Happiness Gets Its Day

There are two reasons I've drawn a huge circle around March 20 on my calendar. The third Thursday of the third month is the first day of spring -- my favorite season. And, more importantly, March 20 is International Day of Happiness, a holiday commissioned by the General Assembly of the United Nations to raise awareness that well-being and happiness are fundamental to human life.

Both events celebrate new beginnings. Spring brings new life. International Day of Happiness brings new understanding.

When we inhale the heady perfume of baby grass and spring's first flowers, we feel a lift -- we're happy for the experience. When we decide to make gratitude or forgiveness or generosity a priority, we also feel happiness. Are the two linked? I think so.

Both the advent of spring and International Day of Happiness have basis in natural science. One is caused by the tilting and orbit of our planet. The other, while a man-made invention, underscores the fact that we are hardwired for happiness. Mother Nature has endowed us with a body that's capable of positive emotions, actions and expressions. When people respond to life's inevitable challenges with grace, perseverance and even joy, they inspire us. They show us that sad, painful or disappointing events can have good outcomes or unexpected silver linings. Science is showing us why some of these profoundly human characteristics are demonstrated even in difficult situations. It turns out that we can choose happiness -- for ourselves and for our world.

International Day of Happiness isn't about drawing smiley faces on sticky notes (which I don't do) or putting a good face on bad news (which I do sometimes), it's about hitting the "pause" button sometime during March 20 and thinking about how happiness is an essential element of a basic life.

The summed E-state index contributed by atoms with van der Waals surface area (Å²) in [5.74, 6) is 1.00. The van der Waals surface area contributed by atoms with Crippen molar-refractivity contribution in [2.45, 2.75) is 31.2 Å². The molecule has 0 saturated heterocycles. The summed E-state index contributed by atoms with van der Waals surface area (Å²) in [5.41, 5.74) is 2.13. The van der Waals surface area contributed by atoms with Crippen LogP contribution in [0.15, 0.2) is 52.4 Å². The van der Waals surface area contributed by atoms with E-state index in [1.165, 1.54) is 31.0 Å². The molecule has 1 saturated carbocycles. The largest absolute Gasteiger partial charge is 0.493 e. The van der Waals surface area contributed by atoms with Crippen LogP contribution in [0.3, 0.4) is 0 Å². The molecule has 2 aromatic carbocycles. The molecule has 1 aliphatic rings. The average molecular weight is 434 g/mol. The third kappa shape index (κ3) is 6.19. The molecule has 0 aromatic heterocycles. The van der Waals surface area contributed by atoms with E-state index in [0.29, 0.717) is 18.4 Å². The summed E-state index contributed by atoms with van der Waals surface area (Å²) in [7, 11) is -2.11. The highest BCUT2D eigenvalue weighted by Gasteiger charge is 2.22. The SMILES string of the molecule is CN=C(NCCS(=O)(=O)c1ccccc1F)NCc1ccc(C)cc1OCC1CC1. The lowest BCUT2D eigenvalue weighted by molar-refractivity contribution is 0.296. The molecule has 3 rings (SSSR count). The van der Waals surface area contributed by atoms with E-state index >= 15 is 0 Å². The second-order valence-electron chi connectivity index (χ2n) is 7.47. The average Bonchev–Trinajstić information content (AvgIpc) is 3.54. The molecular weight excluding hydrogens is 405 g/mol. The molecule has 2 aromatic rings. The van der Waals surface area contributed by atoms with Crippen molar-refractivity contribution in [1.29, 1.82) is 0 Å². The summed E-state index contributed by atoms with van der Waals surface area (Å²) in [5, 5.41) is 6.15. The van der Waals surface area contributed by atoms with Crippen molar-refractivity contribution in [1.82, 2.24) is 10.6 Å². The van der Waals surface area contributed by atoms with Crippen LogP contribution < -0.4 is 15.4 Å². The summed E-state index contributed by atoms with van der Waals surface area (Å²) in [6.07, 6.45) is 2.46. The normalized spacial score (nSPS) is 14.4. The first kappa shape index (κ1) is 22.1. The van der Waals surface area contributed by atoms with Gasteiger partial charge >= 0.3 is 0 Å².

It is wonderfully freeing to simply write those words: "Happiness is essential." While it is different for each of us, happiness is something we all need and deserve.

I saw happiness on the faces of men and women who had little in American terms, but were rich in community while on a family trip to Morocco. As our guide walked ahead of us along the clogged streets of Marrakesh, he would sometimes pause to acknowledge someone with a nod or to touch a hand. After a bit, I realized he was also dispersing some of the coins we'd paid him into those hands. This wasn't just commerce; it was also a social network. He gathered happiness from those around him and likewise, passed it back to them.

Happiness is not the result of wealth, health or education. Rather, it is an indicator of those things. That makes happiness a powerful tool in improving worldwide economics and the health and well-being of people all around the globe.

I'm going to be at the United Nations on International Day of Happiness, taking part in both formal proceedings and the free-form celebrations we've planned at public locations. Active, loud and personal endorsement of happiness is important to raise awareness of its potential positive impact on everyday life. I expect to see, hear and report on people who "vote for happiness," and I'll share those stories in our next issue. Will it be your story that I share? Mark March 20 on your calendar and go to actsofhappiness.org to learn how to get involved.